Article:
Ionic mobile app dev framework centers on touch, animation

Framework enables development of cross-platform native apps for Android and iOS devices using HTML, JavaScript, and CSS

Proclaiming "the bond between HTML5 and native has arrived," proponents of the Ionic mobile framework are set to offer developers a tool for building hybrid applications with an emphasis on touch and animation functionality.

Available in an alpha stage of development, Ionic enables development of cross-platform native applications for Android and iOS devices, using HTML, JavaScript, and CSS. Free and open source, it's optimized to work with the AngularJS JavaScript framework and leverages the SASS (Syntactically Awesome Style Sheets) CSS extension. AngularJS extensions are featured, along with more than 450 free icons for functions such as tab bars and UI elements.

"We just felt like there wasn't a framework that was heavy on touch, animation, [and] gestures but was also a powerful programming library, not just a look and feel," says Max Lynch, CTO at Drifty, which oversees development of Ionic. "So we decided to build that."

Asked how Ionic differs from similar-sounding tools from companies like Sencha and Appcelerator, Lynch cited Ionic's MIT license, which lets developers use the framework in any commercial or open source product without paying for a license. Ionic offers a more native approach to development and AngularJS is a differentiator, he says. "Angular is becoming incredibly popular, so Ionic is a perfect fit for Angular developers."

"The goal of what we're trying to do is basically provide the most compelling alternative to building with the iOS or Android native SDKs and any other native SDKs that we end up supporting in the future," Lynch says. He notes labor and cost savings with Web development as opposed to the native variety. "Instead of spending half a year on two entirely different code bases for iOS and Android, you can build just one with HTML5."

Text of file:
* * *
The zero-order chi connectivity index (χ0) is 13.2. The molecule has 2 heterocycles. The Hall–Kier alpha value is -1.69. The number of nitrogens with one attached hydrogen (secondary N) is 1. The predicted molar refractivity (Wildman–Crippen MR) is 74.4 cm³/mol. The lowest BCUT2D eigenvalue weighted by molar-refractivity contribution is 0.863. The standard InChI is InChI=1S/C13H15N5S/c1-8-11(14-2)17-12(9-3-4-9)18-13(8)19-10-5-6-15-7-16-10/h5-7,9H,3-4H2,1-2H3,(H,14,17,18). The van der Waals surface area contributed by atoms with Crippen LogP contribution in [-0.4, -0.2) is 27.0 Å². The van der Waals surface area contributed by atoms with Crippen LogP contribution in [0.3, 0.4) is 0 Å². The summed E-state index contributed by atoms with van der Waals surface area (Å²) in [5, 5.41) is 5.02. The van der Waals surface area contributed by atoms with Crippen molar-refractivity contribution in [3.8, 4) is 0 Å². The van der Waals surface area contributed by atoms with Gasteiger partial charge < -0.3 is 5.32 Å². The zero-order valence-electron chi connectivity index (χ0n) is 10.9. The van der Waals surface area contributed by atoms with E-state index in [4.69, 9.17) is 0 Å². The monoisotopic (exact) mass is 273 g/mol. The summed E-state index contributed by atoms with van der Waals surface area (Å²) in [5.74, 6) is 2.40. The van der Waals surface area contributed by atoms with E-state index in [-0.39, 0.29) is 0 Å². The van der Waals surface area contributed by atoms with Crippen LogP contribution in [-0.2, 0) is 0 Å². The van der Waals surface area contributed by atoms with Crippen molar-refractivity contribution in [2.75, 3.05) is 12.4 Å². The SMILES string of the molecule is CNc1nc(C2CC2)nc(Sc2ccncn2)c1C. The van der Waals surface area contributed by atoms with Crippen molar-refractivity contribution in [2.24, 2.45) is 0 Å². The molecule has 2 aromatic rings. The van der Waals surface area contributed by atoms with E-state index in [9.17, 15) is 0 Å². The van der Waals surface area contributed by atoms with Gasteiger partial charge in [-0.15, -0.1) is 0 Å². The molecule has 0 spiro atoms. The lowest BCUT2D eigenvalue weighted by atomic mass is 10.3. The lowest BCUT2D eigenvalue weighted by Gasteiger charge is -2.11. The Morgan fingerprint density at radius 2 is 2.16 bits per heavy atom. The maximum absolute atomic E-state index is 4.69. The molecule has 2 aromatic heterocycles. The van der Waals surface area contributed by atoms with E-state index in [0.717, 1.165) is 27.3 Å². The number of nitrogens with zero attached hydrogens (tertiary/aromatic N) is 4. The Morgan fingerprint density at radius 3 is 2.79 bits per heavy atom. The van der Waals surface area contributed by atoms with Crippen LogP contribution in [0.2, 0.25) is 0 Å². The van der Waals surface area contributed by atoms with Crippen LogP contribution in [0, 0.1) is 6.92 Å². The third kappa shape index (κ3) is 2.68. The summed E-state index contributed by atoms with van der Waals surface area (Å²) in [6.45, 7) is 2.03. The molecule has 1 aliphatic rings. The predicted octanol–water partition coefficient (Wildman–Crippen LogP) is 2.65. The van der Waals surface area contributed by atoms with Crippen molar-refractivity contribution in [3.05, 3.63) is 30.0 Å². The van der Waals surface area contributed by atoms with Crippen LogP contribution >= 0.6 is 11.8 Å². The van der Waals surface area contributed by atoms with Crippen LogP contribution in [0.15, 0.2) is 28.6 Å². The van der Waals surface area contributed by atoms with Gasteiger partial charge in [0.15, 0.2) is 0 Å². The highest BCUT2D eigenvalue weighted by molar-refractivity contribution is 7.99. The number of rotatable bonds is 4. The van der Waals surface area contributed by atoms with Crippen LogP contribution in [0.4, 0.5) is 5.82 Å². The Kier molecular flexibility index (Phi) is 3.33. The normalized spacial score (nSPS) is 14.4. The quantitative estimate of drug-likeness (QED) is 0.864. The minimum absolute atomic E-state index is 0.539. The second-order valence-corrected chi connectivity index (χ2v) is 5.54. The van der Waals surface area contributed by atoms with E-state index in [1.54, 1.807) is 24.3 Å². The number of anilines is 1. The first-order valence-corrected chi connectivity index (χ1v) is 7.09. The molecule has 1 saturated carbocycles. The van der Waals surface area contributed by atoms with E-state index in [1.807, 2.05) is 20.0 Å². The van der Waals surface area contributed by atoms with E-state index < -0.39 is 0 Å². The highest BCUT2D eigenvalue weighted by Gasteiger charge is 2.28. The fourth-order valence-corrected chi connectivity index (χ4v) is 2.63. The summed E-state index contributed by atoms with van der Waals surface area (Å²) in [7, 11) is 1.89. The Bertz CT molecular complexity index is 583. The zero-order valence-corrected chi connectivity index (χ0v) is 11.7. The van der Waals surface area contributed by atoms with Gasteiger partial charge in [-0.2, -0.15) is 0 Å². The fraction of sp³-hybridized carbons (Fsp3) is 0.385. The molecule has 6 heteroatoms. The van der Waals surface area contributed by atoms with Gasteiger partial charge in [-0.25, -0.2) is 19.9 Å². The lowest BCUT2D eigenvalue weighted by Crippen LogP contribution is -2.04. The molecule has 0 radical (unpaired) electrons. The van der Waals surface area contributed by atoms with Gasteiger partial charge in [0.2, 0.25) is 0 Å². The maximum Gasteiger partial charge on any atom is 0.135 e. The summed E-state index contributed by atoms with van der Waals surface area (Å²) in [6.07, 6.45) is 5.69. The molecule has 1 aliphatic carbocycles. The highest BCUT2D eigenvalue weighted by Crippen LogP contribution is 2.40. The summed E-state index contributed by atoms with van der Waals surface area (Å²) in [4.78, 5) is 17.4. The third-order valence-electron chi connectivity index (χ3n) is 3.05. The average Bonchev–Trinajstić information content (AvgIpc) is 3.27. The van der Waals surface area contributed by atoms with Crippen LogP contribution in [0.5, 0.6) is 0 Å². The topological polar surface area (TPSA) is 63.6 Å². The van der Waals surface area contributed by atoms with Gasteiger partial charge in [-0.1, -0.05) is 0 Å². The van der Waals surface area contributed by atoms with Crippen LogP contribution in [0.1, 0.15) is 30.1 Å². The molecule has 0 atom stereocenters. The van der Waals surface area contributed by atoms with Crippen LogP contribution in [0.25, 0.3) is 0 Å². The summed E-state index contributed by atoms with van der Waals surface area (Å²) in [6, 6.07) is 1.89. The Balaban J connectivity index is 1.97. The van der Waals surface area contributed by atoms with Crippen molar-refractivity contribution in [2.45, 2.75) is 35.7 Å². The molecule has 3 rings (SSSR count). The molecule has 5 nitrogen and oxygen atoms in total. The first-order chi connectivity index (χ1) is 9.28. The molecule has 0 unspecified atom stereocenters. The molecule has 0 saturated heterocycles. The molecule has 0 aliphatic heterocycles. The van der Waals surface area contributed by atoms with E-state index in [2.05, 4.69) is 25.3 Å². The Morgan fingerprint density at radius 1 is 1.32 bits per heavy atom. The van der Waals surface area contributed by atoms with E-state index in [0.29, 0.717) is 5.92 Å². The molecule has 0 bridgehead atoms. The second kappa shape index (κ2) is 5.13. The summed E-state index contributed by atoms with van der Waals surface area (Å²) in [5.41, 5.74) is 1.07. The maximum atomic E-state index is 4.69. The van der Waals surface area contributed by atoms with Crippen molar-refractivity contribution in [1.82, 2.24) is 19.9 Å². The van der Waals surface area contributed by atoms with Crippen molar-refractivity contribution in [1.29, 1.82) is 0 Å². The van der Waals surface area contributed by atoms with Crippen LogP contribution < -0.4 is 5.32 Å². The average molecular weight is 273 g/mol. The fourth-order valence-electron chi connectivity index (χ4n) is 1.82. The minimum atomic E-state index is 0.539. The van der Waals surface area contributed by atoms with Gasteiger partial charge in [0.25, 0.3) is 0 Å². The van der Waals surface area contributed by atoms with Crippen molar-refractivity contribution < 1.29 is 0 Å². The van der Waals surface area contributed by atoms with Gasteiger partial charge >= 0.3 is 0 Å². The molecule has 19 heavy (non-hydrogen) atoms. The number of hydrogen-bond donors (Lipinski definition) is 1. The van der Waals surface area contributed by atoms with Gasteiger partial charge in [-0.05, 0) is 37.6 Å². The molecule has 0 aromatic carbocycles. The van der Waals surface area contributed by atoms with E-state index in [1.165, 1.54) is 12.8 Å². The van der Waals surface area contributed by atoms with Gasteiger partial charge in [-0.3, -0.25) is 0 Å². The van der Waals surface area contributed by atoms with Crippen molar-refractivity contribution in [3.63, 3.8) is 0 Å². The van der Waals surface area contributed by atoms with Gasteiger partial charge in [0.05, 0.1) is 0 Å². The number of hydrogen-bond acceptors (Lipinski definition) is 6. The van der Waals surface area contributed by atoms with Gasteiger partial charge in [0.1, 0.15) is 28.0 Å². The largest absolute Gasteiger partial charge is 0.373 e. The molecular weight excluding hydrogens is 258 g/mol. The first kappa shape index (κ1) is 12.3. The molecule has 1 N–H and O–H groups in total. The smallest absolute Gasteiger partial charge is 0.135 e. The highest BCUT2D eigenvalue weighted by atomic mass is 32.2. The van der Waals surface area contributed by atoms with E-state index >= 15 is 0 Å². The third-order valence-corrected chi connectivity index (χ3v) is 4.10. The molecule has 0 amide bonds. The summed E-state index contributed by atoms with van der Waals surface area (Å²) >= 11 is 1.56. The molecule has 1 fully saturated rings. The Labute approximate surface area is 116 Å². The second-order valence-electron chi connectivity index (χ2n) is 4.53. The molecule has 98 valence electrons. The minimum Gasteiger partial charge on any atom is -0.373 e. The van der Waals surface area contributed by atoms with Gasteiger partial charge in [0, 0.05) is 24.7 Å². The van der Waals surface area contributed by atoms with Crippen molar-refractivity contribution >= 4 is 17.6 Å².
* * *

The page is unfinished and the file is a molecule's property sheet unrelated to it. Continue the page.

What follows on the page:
Ionic, says Drifty Senior Developer Adam Bradley, takes advantage of the hard work put in by HTML5 over the years. "When legacy browser issues are no longer a concern, you all of a sudden have this realization that today's browsers come with some pretty powerful APIs. We're targeting iOS 6 and up, and Android 4 and up, which is an extremely large market share and will only get larger, and the devices will only get faster."

Development of Ionic only began in September. The alpha release came out last week and is available on GitHub. A beta version is planned for the end of this year with an official 1.0 release eyed for mid-winter. As a business model, Drifty plans to build an ecosystem of mobile development services that use Ionic at their core.

This story, "Ionic mobile app dev framework centers on touch, animation," was originally published at InfoWorld.com. Get the first word on what the important tech news really means with the InfoWorld Tech Watch blog. For the latest developments in business technology news, follow InfoWorld.com on Twitter.

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